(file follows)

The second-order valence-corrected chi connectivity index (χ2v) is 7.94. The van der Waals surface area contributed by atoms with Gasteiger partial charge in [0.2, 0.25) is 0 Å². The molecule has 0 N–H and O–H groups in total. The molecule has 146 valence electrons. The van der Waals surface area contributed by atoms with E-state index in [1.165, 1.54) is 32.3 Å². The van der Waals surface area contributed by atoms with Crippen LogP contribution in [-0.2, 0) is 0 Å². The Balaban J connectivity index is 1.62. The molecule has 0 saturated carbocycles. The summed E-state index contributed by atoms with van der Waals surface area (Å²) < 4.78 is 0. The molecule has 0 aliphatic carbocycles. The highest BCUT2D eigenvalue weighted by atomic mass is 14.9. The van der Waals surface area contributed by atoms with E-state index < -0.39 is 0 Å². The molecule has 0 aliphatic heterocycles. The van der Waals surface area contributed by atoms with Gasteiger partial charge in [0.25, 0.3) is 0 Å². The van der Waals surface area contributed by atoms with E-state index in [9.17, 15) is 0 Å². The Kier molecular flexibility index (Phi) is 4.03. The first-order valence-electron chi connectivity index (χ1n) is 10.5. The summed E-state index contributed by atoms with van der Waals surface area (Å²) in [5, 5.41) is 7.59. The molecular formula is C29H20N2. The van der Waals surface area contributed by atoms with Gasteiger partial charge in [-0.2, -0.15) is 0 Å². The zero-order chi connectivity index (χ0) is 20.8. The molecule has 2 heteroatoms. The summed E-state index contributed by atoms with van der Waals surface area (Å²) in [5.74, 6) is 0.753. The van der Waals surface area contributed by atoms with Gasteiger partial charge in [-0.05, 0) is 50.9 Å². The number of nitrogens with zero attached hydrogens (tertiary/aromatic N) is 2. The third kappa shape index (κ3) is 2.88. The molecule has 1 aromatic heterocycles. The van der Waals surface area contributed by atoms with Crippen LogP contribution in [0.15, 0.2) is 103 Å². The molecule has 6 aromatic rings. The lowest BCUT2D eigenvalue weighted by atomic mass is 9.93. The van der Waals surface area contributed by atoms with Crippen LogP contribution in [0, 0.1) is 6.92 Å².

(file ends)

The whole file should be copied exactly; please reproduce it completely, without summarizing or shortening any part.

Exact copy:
The second-order valence-corrected chi connectivity index (χ2v) is 7.94. The van der Waals surface area contributed by atoms with Gasteiger partial charge in [0.2, 0.25) is 0 Å². The molecule has 0 N–H and O–H groups in total. The molecule has 146 valence electrons. The van der Waals surface area contributed by atoms with E-state index in [1.165, 1.54) is 32.3 Å². The van der Waals surface area contributed by atoms with Crippen LogP contribution in [-0.2, 0) is 0 Å². The Balaban J connectivity index is 1.62. The molecule has 0 saturated carbocycles. The summed E-state index contributed by atoms with van der Waals surface area (Å²) < 4.78 is 0. The molecule has 0 aliphatic carbocycles. The highest BCUT2D eigenvalue weighted by atomic mass is 14.9. The van der Waals surface area contributed by atoms with E-state index < -0.39 is 0 Å². The molecule has 0 aliphatic heterocycles. The van der Waals surface area contributed by atoms with Gasteiger partial charge in [0.25, 0.3) is 0 Å². The van der Waals surface area contributed by atoms with E-state index in [9.17, 15) is 0 Å². The Kier molecular flexibility index (Phi) is 4.03. The first-order valence-electron chi connectivity index (χ1n) is 10.5. The summed E-state index contributed by atoms with van der Waals surface area (Å²) in [5, 5.41) is 7.59. The molecular formula is C29H20N2. The van der Waals surface area contributed by atoms with Gasteiger partial charge in [-0.2, -0.15) is 0 Å². The zero-order chi connectivity index (χ0) is 20.8. The molecule has 2 heteroatoms. The summed E-state index contributed by atoms with van der Waals surface area (Å²) in [5.74, 6) is 0.753. The van der Waals surface area contributed by atoms with Gasteiger partial charge in [-0.05, 0) is 50.9 Å². The number of nitrogens with zero attached hydrogens (tertiary/aromatic N) is 2. The third kappa shape index (κ3) is 2.88. The molecule has 1 aromatic heterocycles. The van der Waals surface area contributed by atoms with Crippen LogP contribution in [0.15, 0.2) is 103 Å². The molecule has 6 aromatic rings. The lowest BCUT2D eigenvalue weighted by atomic mass is 9.93. The van der Waals surface area contributed by atoms with Crippen LogP contribution in [0, 0.1) is 6.92 Å².